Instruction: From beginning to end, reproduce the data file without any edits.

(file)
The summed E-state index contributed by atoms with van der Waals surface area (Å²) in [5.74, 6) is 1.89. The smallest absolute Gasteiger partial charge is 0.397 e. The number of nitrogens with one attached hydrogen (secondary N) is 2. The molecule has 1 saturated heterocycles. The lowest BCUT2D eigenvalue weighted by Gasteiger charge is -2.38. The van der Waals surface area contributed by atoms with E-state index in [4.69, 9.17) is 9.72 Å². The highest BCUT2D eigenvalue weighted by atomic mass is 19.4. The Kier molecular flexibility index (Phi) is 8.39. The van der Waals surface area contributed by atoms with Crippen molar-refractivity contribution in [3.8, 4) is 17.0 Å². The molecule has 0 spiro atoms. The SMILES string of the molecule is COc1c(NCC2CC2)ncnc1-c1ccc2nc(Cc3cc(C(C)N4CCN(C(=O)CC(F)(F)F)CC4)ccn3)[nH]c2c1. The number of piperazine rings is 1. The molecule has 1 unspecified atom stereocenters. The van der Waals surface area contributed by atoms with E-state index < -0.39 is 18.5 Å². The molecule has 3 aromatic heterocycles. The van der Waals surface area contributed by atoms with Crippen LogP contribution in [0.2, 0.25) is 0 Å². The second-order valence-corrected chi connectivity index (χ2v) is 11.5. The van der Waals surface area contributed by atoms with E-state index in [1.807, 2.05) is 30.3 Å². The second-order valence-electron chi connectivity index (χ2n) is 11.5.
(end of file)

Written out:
The summed E-state index contributed by atoms with van der Waals surface area (Å²) in [5.74, 6) is 1.89. The smallest absolute Gasteiger partial charge is 0.397 e. The number of nitrogens with one attached hydrogen (secondary N) is 2. The molecule has 1 saturated heterocycles. The lowest BCUT2D eigenvalue weighted by Gasteiger charge is -2.38. The van der Waals surface area contributed by atoms with E-state index in [4.69, 9.17) is 9.72 Å². The highest BCUT2D eigenvalue weighted by atomic mass is 19.4. The Kier molecular flexibility index (Phi) is 8.39. The van der Waals surface area contributed by atoms with Crippen molar-refractivity contribution in [3.8, 4) is 17.0 Å². The molecule has 0 spiro atoms. The SMILES string of the molecule is COc1c(NCC2CC2)ncnc1-c1ccc2nc(Cc3cc(C(C)N4CCN(C(=O)CC(F)(F)F)CC4)ccn3)[nH]c2c1. The number of piperazine rings is 1. The molecule has 1 unspecified atom stereocenters. The van der Waals surface area contributed by atoms with E-state index < -0.39 is 18.5 Å². The molecule has 3 aromatic heterocycles. The van der Waals surface area contributed by atoms with Crippen LogP contribution in [0.2, 0.25) is 0 Å². The second-order valence-corrected chi connectivity index (χ2v) is 11.5. The van der Waals surface area contributed by atoms with E-state index in [1.807, 2.05) is 30.3 Å². The second-order valence-electron chi connectivity index (χ2n) is 11.5.